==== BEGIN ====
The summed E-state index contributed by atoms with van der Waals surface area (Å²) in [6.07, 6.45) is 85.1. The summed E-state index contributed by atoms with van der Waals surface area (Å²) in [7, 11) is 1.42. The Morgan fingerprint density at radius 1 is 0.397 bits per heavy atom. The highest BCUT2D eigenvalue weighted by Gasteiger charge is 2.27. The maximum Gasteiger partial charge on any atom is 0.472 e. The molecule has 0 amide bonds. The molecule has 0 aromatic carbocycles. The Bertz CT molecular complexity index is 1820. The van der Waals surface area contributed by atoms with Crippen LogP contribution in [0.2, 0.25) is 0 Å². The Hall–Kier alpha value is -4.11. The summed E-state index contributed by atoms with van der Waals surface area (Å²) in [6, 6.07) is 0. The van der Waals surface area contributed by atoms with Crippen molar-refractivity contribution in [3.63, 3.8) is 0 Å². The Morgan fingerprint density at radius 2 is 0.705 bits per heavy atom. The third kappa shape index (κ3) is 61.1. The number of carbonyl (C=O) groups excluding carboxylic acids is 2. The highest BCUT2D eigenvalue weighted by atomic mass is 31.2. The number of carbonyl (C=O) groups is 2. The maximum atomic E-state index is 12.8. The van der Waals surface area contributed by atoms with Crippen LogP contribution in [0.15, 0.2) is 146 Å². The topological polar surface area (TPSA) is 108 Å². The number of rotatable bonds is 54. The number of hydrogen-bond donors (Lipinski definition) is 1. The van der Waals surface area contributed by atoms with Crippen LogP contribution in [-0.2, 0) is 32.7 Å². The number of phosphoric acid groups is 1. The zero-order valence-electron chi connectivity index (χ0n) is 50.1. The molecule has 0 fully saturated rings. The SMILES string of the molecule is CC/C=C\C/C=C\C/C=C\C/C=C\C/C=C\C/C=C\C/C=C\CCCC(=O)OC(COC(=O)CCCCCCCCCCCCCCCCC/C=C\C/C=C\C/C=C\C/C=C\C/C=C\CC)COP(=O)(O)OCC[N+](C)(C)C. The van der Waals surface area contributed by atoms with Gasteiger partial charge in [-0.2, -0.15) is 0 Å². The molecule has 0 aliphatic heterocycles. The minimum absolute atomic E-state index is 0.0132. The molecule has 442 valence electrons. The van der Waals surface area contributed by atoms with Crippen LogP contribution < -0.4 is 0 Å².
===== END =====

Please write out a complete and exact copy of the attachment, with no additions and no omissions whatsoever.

The summed E-state index contributed by atoms with van der Waals surface area (Å²) in [6.07, 6.45) is 85.1. The summed E-state index contributed by atoms with van der Waals surface area (Å²) in [7, 11) is 1.42. The Morgan fingerprint density at radius 1 is 0.397 bits per heavy atom. The highest BCUT2D eigenvalue weighted by Gasteiger charge is 2.27. The maximum Gasteiger partial charge on any atom is 0.472 e. The molecule has 0 amide bonds. The molecule has 0 aromatic carbocycles. The Bertz CT molecular complexity index is 1820. The van der Waals surface area contributed by atoms with Crippen LogP contribution in [0.2, 0.25) is 0 Å². The Hall–Kier alpha value is -4.11. The summed E-state index contributed by atoms with van der Waals surface area (Å²) in [6, 6.07) is 0. The van der Waals surface area contributed by atoms with Crippen molar-refractivity contribution in [3.63, 3.8) is 0 Å². The Morgan fingerprint density at radius 2 is 0.705 bits per heavy atom. The third kappa shape index (κ3) is 61.1. The number of carbonyl (C=O) groups excluding carboxylic acids is 2. The highest BCUT2D eigenvalue weighted by atomic mass is 31.2. The number of carbonyl (C=O) groups is 2. The maximum atomic E-state index is 12.8. The van der Waals surface area contributed by atoms with Crippen LogP contribution in [0.15, 0.2) is 146 Å². The topological polar surface area (TPSA) is 108 Å². The number of rotatable bonds is 54. The number of hydrogen-bond donors (Lipinski definition) is 1. The van der Waals surface area contributed by atoms with Crippen LogP contribution in [-0.2, 0) is 32.7 Å². The number of phosphoric acid groups is 1. The zero-order valence-electron chi connectivity index (χ0n) is 50.1. The molecule has 0 fully saturated rings. The SMILES string of the molecule is CC/C=C\C/C=C\C/C=C\C/C=C\C/C=C\C/C=C\C/C=C\CCCC(=O)OC(COC(=O)CCCCCCCCCCCCCCCCC/C=C\C/C=C\C/C=C\C/C=C\C/C=C\CC)COP(=O)(O)OCC[N+](C)(C)C. The van der Waals surface area contributed by atoms with Gasteiger partial charge in [-0.2, -0.15) is 0 Å². The molecule has 0 aliphatic heterocycles. The minimum absolute atomic E-state index is 0.0132. The molecule has 442 valence electrons. The van der Waals surface area contributed by atoms with Crippen LogP contribution < -0.4 is 0 Å².